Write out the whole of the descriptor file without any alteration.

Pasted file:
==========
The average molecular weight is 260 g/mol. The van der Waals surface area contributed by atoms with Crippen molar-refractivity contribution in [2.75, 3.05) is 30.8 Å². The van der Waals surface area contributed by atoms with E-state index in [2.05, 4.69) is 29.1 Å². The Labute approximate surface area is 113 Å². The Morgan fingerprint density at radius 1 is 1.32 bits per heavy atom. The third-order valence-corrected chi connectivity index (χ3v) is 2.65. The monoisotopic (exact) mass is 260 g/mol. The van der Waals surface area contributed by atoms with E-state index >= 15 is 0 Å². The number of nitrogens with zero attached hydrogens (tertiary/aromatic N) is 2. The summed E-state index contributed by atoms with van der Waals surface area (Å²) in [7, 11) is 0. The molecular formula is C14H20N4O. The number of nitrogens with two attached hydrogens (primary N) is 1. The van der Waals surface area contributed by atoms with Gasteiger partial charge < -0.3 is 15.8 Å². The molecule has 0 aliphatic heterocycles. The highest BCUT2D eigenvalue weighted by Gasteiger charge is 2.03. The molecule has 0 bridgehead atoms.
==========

The average molecular weight is 260 g/mol. The van der Waals surface area contributed by atoms with Crippen molar-refractivity contribution in [2.75, 3.05) is 30.8 Å². The van der Waals surface area contributed by atoms with E-state index in [2.05, 4.69) is 29.1 Å². The Labute approximate surface area is 113 Å². The Morgan fingerprint density at radius 1 is 1.32 bits per heavy atom. The third-order valence-corrected chi connectivity index (χ3v) is 2.65. The monoisotopic (exact) mass is 260 g/mol. The van der Waals surface area contributed by atoms with E-state index >= 15 is 0 Å². The number of nitrogens with zero attached hydrogens (tertiary/aromatic N) is 2. The summed E-state index contributed by atoms with van der Waals surface area (Å²) in [7, 11) is 0. The molecular formula is C14H20N4O. The number of nitrogens with two attached hydrogens (primary N) is 1. The van der Waals surface area contributed by atoms with Gasteiger partial charge < -0.3 is 15.8 Å². The molecule has 0 aliphatic heterocycles. The highest BCUT2D eigenvalue weighted by Gasteiger charge is 2.03. The molecule has 0 bridgehead atoms.